POLITICS: Avoiding nuclear anarchy

Mon, 06 Jan 97 15:18:56 GMT

In the recent book "Avoiding nuclear anarchy", a group of
Harvard researches argues that the danger of nuclear
prolifieration is *the* greatest threat to american national
security. Especially worrisome is the risk of leakage of
weapon grade plutonium and uranium, as well as lower grade
fuel, nuclear related technology and nuclear scientists from
the former Sovjet Union. The authors claim that though the
american government has made some attempts to cooperate with
the Russians to contain this threat, the efforts have not
been proportionate to the urgency of the situation.

Serious as this may be though, the risk of nuclear leakage
from the ex-Sovjet is only a minor part of the picture of
dangers that lay ahead of us. There are other sources for
nuclear proliferation, there is the risk of proliferation of
biological and chemical weapons, and there are even greater
risks in some potential new technology such as

None of this is news, but I bring it up for two reasons. The
firt reason is that I think that we extropians and
transhumanists do not consider the risks seriously enough.
We usually acknowledge their existence, but are not
generally too worried about them and we do not spend a great
portion of our time thinking about what we could do about
them. The explanation is probably that it is *boring*. No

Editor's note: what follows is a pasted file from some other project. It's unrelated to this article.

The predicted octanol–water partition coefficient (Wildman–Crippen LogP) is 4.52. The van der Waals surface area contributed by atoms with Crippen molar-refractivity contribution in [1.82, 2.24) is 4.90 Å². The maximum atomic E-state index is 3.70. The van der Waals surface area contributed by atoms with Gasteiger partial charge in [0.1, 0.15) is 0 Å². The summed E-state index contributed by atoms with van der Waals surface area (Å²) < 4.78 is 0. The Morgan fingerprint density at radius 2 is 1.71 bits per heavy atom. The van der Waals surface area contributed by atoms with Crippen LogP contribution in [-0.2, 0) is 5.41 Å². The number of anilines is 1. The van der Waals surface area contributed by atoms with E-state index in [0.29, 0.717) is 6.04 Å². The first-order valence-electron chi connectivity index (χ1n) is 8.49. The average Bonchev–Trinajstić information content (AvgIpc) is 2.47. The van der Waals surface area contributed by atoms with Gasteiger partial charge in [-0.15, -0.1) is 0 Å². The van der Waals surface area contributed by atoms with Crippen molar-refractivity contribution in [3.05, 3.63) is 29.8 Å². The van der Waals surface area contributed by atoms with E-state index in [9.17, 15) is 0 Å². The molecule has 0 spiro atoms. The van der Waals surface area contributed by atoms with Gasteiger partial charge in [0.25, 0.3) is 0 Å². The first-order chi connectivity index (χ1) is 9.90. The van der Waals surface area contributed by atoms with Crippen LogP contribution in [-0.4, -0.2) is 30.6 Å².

one wants to be the one who complaints, urges restraint and
focuses on the negative aspects of things. This is an
explanation but not an excuse; it would be great if we could
become more responsible.

Another explanation -and this brings me to the second point
I want to make- is that many of these problems seem to call
for solutions that clash with the libertarian doctrine held
by many on this list. At least at first sight, it seems that
a reformed and strengthened United Nation would be the best
suited institution to supervise the use of very dangerous
technologies. I know the mere mention of the UN probably
causes some people here to want to throw up. The alternative
would perhaps be a world where USA plays the international
big brother role, but this raises many problems of moral
authority, financing etc. etc. Perhaps it is therefore worth
considering an institution like the UN in whose decision
making processes USA and other nations are allowed to play a
part in the that are in some proportion to their real power.
If this were to be effective, the UN would of course have to
have the mandate to make and enforce some laws that would
prevent any nations, organisations and individuals from
acquiring weapons of mass distruction or any technologies
with dangers greater than the group in question could be
entrusted to handle.

This would mean that some sacrifice of individual freedom
and national souveigninty would have to be made. But that
would be a prise worth paying if it would increase the
chance that mankind succeeds in avoiding putting an end to
civilization or even its existence as a species. Since we
have the vision of how fantastic the world could be if the
forces of possible technologies were released and employed
wisely, we should also have the will to do what it takes to
prevent things from going tragically wrong, even if this
means adding new principles to our thinking that
circumscribe the applicability of some of our most favoured

Do you think there is something in this?

Nicholas Bostrom n.bostrom@lse.ac.uk